The pandemic made the challenge of training health workers in lower-income countries even harder. To counter the huge impact Covid-19 is having on health systems worldwide, a collaboration between Gavi and The Rockefeller Foundation is improving training programmes across Africa, helping some countries go digital for the first time.

A major barrier to providing health services is a global shortage of healthcare workers. The World Health Organization (WHO) estimates this to be 17.4 million worldwide.

There is also chronic under-investment in the education of health workers, says WHO. But the rise in internet access and numbers of mobile phones could offer flexible, less costly alternatives to traditional training. The past decade has already seen a wave of digital health initiatives that range from encouraging compliance with treatment regimens, reminders of health prevention information or online healthcare consultations with doctors.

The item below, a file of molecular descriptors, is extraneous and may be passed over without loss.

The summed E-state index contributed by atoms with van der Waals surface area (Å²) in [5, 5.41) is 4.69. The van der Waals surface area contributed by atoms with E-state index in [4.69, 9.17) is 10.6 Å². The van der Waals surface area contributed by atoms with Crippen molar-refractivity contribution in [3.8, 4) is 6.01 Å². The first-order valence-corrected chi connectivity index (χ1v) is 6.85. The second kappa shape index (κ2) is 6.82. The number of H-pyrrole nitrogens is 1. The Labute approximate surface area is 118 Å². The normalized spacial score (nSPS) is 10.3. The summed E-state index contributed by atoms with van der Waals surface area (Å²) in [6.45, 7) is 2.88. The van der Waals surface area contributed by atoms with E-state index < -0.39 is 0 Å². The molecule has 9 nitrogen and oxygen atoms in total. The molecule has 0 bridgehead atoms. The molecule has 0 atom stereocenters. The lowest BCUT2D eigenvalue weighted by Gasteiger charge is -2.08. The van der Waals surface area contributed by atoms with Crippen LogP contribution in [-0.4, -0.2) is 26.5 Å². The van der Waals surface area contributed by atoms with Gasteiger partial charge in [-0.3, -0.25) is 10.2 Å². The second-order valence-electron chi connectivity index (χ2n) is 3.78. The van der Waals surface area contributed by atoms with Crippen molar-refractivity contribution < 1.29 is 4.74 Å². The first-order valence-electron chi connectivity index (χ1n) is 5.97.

One of Gavi’s goals is to ensure that blended learning approaches supported by digital technologies are standard practice for health workers in Gavi-supported countries by the end of 2025. Gavi and The Rockefeller Foundation launched a partnership at the end of 2019 to support frontline health workers’ education using these approaches, especially in delivering immunisations services.

“Rockefeller and Gavi share an understanding that strengthening health systems to meet future demands will require innovative ways of working, and this partnership demonstrates the catalytic role that the private sector can play in global health,” says Moz Siddiqui, Head, Private Sector Partnerships and Innovation at Gavi.

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